• Republic of Equatorial Guinea
  • State of Eritrea
  • Federal Democratic Republic of Ethiopia
  • Republic of Fiji
  • France
  • Gabonese Republic
  • Republic of The Gambia
  • Republic of Ghana
  • Republic of Grenada
  • Republic of Guatemala
  • Republic of Guinea
  • Republic of Guinea-Bissau
  • Republic of Guyana
  • Republic of Haiti
  • Republic of Honduras
  • Republic of India
  • Republic of Indonesia
  • Jamaica
  • Japan
  • Republic of Kenya
  • Republic of Kiribati
  • Laos People’s Democratic Republic
  • Republic of Liberia
  • Libya
  • Republic of Madagascar
  • Republic of Malawi
  • Federation of Malaysia
  • Republic of Maldives
  • Republic of Mali
  • Republic of Marshall Islands
  • Islamic Republic of Mauritania
  • Republic of Mauritius
  • United Mexican State
  • Federated States of Micronesia
  • Republic of Mozambique
  • Republic of Myanmar
  • Republic of Namibia
  • Republic of Nauru
  • The Netherlands
  • Republic of Nicaragua
  • Republic of Niger
  • Federal Republic of Nigeria
  • Sultanate of Oman
  • Republic of Palau
  • Republic of Panama
  • Independent State of Papua New Guinea
  • Republic of Paraguay
  • Republic of Peru
  • Republic of Philippines
  • Republic of Rwanda
  • St. Lucia
  • Federation of Saint Kitts and Nevis
  • Saint Vincent and the Grenadines
  • Independent State of Samoa
  • Democratic Republic of Sao Tome and Principe
  • Kingdom of Saudi Arabia
  • Republic of Senegal
  • Republic of Seychelles
  • Republic of Sierra Leone
  • Republic of Singapore
  • Solomon Islands
  • Federal Republic of Somalia
  • Republic of South Africa
  • Republic of South Sudan
  • Democratic Socialist Republic of Srilanka
  • Republic of Sudan
  • Republic of Suriname
  • United Republic of Tanzania
  • Kingdom of Thailand
  • Democratic Republic of Timor-Leste
  • Togolese Republic
  • Kingdom of Tonga
  • Republic of Trinidad and Tobago
  • Tuvalu
  • Republic of Uganda
  • United Arab Emirates
  • United Kingdom
  • United States of America
  • Republic of Vanuatu
  • Bolivarian Republic of Venezuela
  • Socialist Republic of Vietnam
  • Republic of Yemen
  • Republic of Zambia
  • Republic of Zimbabwe


The UN General Assembly Resolution A/RES/36/193 in 1981 underlined the need for cooperation among developing countries and mobilization of financial resources for new and renewable sources of energy. After 2002 UN World Summit on Sustainable Development, many advocacy organizations were set up, primarily to disseminate knowledge about renewable energy. Sustainable Development Goal (SDG) number 7.1, 7.2, 7.a and 7.b clearly state that renewable energy must be given priority in the future agenda of all countries. These read as follows:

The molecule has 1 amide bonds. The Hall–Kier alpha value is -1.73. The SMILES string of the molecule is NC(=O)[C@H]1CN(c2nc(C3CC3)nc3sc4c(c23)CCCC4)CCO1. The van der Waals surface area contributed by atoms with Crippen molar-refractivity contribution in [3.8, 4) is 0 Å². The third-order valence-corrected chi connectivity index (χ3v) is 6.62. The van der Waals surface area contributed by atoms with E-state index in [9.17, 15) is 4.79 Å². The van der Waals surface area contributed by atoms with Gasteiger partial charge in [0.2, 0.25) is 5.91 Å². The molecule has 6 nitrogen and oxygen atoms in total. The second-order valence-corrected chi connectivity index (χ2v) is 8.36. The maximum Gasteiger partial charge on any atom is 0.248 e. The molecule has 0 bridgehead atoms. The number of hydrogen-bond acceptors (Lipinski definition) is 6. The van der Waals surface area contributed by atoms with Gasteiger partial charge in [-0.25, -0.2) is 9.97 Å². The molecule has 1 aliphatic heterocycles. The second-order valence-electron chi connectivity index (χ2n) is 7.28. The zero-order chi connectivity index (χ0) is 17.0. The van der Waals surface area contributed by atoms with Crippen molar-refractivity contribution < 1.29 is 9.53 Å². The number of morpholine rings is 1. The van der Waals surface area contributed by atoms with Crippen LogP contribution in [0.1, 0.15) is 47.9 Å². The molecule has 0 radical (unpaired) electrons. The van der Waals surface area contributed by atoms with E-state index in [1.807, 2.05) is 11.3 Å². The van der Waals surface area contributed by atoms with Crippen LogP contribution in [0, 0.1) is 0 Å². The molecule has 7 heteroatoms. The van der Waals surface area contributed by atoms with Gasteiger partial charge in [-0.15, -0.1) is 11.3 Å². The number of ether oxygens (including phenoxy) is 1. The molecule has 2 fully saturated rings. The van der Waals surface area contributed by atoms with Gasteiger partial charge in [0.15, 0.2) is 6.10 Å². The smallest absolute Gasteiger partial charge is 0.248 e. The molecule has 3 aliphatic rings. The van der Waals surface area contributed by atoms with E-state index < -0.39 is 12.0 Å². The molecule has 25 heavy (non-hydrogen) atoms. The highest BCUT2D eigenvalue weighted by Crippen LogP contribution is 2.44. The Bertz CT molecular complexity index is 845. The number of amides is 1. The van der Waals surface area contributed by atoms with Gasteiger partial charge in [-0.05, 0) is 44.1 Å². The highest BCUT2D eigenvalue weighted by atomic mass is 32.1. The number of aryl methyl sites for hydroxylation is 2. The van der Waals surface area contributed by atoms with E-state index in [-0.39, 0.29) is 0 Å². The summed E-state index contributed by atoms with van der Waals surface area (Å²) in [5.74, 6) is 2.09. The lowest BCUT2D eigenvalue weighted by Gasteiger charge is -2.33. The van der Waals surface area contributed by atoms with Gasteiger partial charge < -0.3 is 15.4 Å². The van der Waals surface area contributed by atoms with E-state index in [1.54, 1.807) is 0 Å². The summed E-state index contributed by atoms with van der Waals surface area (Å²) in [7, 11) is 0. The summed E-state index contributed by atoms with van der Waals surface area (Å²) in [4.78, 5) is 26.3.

SDG- 7 : “Ensure access to affordable, reliable, sustainable and modern energy for all”.

7.1 By 2030, ensure universal access to affordable, reliable and modern energy services

7.2 By 2030, increase substantially the share of renewable energy in the global energy mix

7.a By 2030, enhance international cooperation to facilitate access to clean energy research and technology, including renewable energy, energy efficiency and advanced and cleaner fossil-fuel technology, and promote investment in energy infrastructure and clean energy technology

7.b By 2030, expand infrastructure and upgrade technology for supplying modern and sustainable energy services for all in developing countries, in particular least developed countries, small island developing States and landlocked developing countries, in accordance with their respective programs of support.


  • India plans to revamp up its domestic solar energy production capacity from 4 gigawatts (in 2015) to 100 gigawatts by 2022.
  • 1 GW is enough to power 700,000 and 750,000 western homes.
  • ISA is to function from the National Institute of Solar Energy in Gurgaon, India. The Government will provide $30 million to form a secretariat for the Alliance and also support it for five years.
Read 4271 times Last modified on Monday, 20 June 2016 17:35